27 Oct 2012


Three global organizations have teamed up to launch the most comprehensive, public database of bus rapid transit (BRT) systems around the world. The new site, http://BRTdata.org, was created by EMBARQ, the World Resources Institute’s center for sustainable transport, and the Across Latitudes and Cultures – Bus Rapid Transit Centre of Excellence (ALC-BRT CoE), in collaboration with the International Energy Agency (IEA).

BRT is one of the fastest growing public transport systems. Approximately 134 cities worldwide, from Bogota to Beijing, have implemented BRT systems or priority bus corridors, serving more than 22 million passenger trips daily.
BRT is a mode of public transport that flexibly combines stations, vehicles, services, running ways and intelligent transportation system elements into an integrated system.
The new website allows users to compare BRT systems and bus corridors in all 134 cities in 36 countries. The database includes 95 different indicators on system operations, design and cost, including metrics like the number of passengers per day, commercial speed, and the length of corridors.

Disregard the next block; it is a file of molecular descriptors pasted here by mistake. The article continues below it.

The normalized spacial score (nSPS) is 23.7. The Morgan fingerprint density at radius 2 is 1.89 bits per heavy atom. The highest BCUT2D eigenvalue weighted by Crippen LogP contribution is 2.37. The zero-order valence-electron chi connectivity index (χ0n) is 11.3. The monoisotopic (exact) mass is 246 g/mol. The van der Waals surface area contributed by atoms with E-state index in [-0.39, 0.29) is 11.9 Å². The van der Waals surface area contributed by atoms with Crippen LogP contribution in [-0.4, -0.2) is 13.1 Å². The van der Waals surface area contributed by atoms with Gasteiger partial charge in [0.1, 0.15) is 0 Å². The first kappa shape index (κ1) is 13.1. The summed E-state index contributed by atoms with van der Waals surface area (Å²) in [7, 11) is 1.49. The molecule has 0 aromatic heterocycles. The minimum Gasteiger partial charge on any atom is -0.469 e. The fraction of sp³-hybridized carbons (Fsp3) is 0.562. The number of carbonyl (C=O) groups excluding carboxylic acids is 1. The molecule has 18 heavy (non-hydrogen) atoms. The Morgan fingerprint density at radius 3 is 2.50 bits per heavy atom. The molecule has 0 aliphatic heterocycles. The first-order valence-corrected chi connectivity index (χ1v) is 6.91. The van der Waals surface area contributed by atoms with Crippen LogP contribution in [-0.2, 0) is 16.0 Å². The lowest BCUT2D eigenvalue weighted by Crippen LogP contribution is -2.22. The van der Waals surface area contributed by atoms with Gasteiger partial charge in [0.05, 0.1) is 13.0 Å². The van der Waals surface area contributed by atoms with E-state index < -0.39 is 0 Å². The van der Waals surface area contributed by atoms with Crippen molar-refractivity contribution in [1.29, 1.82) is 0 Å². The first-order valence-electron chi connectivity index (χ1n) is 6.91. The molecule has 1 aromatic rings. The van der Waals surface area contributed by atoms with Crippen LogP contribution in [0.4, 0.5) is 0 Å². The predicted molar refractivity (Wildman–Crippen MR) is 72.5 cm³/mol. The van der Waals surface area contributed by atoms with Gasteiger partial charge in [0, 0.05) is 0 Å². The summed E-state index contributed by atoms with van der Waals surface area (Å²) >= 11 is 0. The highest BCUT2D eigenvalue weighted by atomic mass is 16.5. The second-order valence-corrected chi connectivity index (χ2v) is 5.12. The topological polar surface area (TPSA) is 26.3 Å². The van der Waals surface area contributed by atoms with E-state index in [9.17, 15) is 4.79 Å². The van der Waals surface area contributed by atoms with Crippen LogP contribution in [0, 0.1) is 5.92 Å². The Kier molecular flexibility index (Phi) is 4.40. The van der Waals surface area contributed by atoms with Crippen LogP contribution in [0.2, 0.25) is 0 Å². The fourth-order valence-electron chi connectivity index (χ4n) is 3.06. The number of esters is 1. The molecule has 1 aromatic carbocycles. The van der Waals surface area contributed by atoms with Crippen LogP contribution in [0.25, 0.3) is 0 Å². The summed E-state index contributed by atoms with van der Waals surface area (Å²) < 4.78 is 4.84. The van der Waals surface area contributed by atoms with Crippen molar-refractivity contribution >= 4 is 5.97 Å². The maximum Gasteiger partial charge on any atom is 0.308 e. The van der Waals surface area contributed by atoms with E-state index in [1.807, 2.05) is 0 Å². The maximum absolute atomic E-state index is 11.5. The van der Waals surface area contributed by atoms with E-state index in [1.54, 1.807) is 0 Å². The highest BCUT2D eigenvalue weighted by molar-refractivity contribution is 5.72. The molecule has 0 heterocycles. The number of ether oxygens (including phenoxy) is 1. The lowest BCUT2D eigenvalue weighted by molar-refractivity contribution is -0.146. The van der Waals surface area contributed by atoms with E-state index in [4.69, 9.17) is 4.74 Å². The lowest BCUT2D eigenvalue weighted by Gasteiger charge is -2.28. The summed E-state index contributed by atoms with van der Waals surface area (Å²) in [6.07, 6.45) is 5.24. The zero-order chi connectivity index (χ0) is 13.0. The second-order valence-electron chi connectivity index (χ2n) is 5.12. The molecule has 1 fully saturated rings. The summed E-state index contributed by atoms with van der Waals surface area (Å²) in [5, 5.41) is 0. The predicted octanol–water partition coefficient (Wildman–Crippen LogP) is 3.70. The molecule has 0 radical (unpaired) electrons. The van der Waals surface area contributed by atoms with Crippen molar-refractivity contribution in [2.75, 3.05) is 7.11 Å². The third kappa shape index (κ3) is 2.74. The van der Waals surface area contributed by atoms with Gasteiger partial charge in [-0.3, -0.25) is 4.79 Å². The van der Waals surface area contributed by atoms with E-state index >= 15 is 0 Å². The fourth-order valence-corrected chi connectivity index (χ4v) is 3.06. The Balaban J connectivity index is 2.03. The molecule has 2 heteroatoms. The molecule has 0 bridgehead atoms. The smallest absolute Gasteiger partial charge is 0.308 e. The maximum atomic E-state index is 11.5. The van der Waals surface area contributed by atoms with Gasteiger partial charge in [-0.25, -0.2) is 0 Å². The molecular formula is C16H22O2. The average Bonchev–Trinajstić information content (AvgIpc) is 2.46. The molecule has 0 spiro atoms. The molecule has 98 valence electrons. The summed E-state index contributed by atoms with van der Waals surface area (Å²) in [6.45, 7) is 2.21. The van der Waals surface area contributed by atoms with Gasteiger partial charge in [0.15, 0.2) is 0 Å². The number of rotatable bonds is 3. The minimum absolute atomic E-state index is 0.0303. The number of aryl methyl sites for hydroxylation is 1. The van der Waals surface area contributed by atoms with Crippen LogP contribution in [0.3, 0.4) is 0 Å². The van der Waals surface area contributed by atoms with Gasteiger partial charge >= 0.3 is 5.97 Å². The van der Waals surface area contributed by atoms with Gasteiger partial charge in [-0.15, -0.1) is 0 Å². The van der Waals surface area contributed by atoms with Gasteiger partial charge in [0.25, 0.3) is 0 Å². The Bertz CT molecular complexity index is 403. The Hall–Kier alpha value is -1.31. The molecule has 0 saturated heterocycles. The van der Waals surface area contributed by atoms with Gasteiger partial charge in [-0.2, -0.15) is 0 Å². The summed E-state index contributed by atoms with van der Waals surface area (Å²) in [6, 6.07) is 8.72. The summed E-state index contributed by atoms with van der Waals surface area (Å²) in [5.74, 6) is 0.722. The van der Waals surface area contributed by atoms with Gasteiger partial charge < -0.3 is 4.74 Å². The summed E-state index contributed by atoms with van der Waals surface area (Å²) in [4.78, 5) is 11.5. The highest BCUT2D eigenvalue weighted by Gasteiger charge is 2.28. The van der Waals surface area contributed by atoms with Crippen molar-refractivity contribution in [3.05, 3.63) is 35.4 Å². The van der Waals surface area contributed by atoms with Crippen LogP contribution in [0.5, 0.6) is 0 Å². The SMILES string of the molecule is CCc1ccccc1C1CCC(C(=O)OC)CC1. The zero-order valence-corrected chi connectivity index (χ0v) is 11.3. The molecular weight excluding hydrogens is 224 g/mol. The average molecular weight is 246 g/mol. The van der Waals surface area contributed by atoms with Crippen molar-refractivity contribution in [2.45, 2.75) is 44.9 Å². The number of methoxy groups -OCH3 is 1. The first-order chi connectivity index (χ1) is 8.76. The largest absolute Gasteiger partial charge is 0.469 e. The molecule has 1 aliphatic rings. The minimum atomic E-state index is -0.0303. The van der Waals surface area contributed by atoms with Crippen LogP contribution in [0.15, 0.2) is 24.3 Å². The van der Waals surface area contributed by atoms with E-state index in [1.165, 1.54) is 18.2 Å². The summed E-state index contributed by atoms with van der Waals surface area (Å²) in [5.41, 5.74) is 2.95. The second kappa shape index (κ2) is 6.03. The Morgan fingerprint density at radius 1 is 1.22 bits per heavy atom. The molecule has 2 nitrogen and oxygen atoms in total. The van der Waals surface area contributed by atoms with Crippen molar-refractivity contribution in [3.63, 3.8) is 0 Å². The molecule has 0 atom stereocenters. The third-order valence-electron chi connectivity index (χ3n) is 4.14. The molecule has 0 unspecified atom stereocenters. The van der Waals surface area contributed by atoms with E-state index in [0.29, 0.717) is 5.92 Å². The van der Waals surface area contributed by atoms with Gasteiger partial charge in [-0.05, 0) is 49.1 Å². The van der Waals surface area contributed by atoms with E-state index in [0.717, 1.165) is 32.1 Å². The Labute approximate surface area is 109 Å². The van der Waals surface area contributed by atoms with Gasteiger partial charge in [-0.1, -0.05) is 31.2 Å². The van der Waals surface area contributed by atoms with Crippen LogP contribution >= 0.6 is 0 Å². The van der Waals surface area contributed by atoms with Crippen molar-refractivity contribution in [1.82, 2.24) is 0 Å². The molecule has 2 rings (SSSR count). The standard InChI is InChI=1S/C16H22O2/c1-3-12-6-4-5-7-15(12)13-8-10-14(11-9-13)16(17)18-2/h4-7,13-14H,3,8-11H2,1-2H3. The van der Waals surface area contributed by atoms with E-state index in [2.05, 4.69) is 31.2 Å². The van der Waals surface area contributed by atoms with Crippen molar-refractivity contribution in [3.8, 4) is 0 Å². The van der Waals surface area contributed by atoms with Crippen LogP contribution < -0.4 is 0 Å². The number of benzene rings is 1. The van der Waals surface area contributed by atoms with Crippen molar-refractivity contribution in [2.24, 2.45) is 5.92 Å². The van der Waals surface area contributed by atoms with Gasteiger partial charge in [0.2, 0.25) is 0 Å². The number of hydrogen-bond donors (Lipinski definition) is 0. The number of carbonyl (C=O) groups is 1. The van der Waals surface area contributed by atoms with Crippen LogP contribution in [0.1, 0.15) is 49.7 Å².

There is growing interest and demand for BRT as cities seek low-cost, sustainable urban transportation solutions. As the number of BRT systems increases, it is important to have current, accurate and complete information about the existing and planned systems.
The development of an online database was a joint data-sharing effort. EMBARQ and ALC-BRT CoE collected data mostly from Latin America, and the IEA contributed data from other regions.
Using information from this dataset, IEA has estimated the energy and carbon dioxide (CO2) benefits of BRT implementation, and outlined several CO2-mitigation scenarios that rely in part on modal shift from light duty vehicles to public transit, including BRT. IEA plans to recognize the extensive potential of BRT in its upcoming biennial report, “Energy Technology Perspectives 2012,” calling for the total network length of BRT systems to double by 2020.
Worldwide, 129 new corridors have been implemented since 2000, and 37 since 2010. Latin American systems move more than 50 per cent of global BRT daily passenger trips. As many as 25 Brazilian cities have 87 bus corridors, totalling more than 560 km, more than any other country. Of Asia’s 24 BRT systems, 18 began operations since 2006. Systems in 13 US cities together carry nearly 600,000 passenger trips each day.